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First, Panama Hats do not originate from Panama but are from Ecuador.

Panama Hats as we know them today have been hand woven in Ecuador since the 1600’s but some historians believe their history goes back to ancient times. The hats were brought to Panama and other Latin America countries through the trade routes set up by the Spanish empire. The hats first became popular in the 1800’s with the gold miners heading to California by way of Panama and then internationally when it was introduced at the 1855 World Exhibition in Paris. The United States government purchased 50,000 hats from Ecuador for its troops fighting in the Spanish-American War (1898).

The biggest global boost to the hats came in 1906 when President Theodore Roosevelt wore one of these hats while visiting the construction of the Panama Canal. His picture traveled around the world and since then these Ecuadorian hats have been called Panama hats. The Panama hat has been a favorite of many famous people through history including Napoleon, Ernest Hemingway, Winston Churchill, Nikita Khrushchev, Harry Truman, Paul Newman and Alberto Santos Dumont. Today, the classics are still being worn by dignitaries and celebrities alike while new hipper versions (styles and colors) are being worn by young pop and movie stars on and off the stage. 

Panama hats are made of natural fibers from the Toquilla Palm, called Palmata Carludovica, which is grown in fields and the wild near the West coast of Ecuador often only accessible by horse or donkey.  

People from a whole village live from working on the Paja Toquilla (Toquilla straw). Only the unfolded shoots are used and are first split into finer strands by skilled fingers or with the help of a metal point. The finest strands are reserved for the finest hats while the leaves that are too soft or of inferior quality are separated and used for other purposes. The leaves are then cooked in boiling water after which they are hung up to dry. During this process they roll up vertically and form weavable strings but must be shaken regularly to avoid them sticking together. Once these strings, or paja toquilla, are dried, they are sorted and bundled up for transport to the weavers located in numerous towns and villages including Pile, Motecristi, Cuenca and Otavalo.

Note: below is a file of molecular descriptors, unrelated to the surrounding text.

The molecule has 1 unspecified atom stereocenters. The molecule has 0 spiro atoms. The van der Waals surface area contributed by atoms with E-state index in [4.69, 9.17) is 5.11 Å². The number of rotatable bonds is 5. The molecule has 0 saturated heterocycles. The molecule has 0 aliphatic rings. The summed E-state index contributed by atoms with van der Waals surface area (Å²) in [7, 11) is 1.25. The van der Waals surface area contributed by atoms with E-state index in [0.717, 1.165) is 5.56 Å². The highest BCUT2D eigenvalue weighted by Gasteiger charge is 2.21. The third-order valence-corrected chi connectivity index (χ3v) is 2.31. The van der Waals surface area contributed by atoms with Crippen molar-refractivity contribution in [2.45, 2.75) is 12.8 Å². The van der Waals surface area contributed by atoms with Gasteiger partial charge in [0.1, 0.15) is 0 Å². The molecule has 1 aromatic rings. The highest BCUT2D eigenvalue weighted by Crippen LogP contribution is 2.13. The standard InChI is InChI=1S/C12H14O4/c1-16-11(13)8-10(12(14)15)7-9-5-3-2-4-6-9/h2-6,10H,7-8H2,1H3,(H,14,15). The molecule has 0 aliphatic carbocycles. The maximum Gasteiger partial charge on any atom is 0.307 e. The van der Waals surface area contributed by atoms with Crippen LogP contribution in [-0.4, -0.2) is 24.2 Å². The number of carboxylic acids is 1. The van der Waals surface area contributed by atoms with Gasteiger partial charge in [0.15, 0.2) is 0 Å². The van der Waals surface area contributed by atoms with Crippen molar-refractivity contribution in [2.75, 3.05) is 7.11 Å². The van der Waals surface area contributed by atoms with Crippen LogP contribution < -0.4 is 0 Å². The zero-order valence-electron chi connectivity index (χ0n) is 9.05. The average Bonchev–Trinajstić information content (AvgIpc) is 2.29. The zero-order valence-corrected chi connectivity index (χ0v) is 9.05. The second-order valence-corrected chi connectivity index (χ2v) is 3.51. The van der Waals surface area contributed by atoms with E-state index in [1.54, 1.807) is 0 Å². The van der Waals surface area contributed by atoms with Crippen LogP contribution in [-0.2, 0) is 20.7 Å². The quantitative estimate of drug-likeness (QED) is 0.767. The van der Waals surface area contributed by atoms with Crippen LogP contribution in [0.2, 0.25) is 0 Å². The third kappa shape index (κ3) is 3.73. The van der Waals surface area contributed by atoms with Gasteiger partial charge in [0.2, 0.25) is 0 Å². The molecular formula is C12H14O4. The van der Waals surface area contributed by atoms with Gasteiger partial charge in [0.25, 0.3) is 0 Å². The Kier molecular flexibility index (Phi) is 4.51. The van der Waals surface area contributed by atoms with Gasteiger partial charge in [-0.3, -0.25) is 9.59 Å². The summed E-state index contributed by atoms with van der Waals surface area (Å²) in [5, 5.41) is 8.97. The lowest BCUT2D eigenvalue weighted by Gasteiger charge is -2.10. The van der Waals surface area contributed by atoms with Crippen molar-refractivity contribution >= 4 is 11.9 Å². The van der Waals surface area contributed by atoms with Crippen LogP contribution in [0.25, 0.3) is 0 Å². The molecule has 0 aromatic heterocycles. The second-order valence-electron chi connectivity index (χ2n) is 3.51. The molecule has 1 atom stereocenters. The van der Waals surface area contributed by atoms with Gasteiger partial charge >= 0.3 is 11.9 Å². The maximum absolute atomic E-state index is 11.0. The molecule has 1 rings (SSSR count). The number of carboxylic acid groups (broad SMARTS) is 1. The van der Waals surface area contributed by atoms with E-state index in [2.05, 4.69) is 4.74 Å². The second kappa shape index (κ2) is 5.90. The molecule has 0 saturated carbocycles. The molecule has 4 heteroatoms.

The weavers inspect the paja toquilla and pay according to the quality and fineness of the straw fibers. The fibers are then separated from each other and moistened before being woven into a hat with the help of a wooden form to get the right size and shape. Weaving begins with the rosetta in the middle of the crown and then radiates outward forming concentric circles known as vueltas continuing through to the rim of the hat.

These hat bodies with their straw fibers sticking out are washed and sometimes bleached or died to achieve a consistent color. They then need to be carefully trimmed and have their straw fibers back woven to avoid fraying. This is especially difficult with the finer hats and is often handled by artisans that specialize in this work.

From here the hats may be further bleached or died and then cleaned, dried and steam formed or pressed by ironing. The final finishing step is to install their outside and inside bands and labels. They are then packed in boxes and shipped throughout the world.

For a hat of standard quality, a skilled weaver needs about 4 hours. Fine Montecristi hats can only be woven by the best weavers using the finest fibers and can take up to several months. The highest quality hats have a silky smooth texture where the weave is barely visible unless you hold them up to the light when you can see the fine weaving and “vueltas” or “carreras” (concentric rings). Hat quality is often judged by the number of vueltas per inch. A standard hat will have less than 10 vueltas whereas a finer Montecristi will have around 40.

The ancient art of weaving these hats was almost lost in recent generations, but thankfully with the revival of the Panama hat and increased global sales, the art is being revived and taught to younger generations as families and communities can make a decent living from this art 
once again.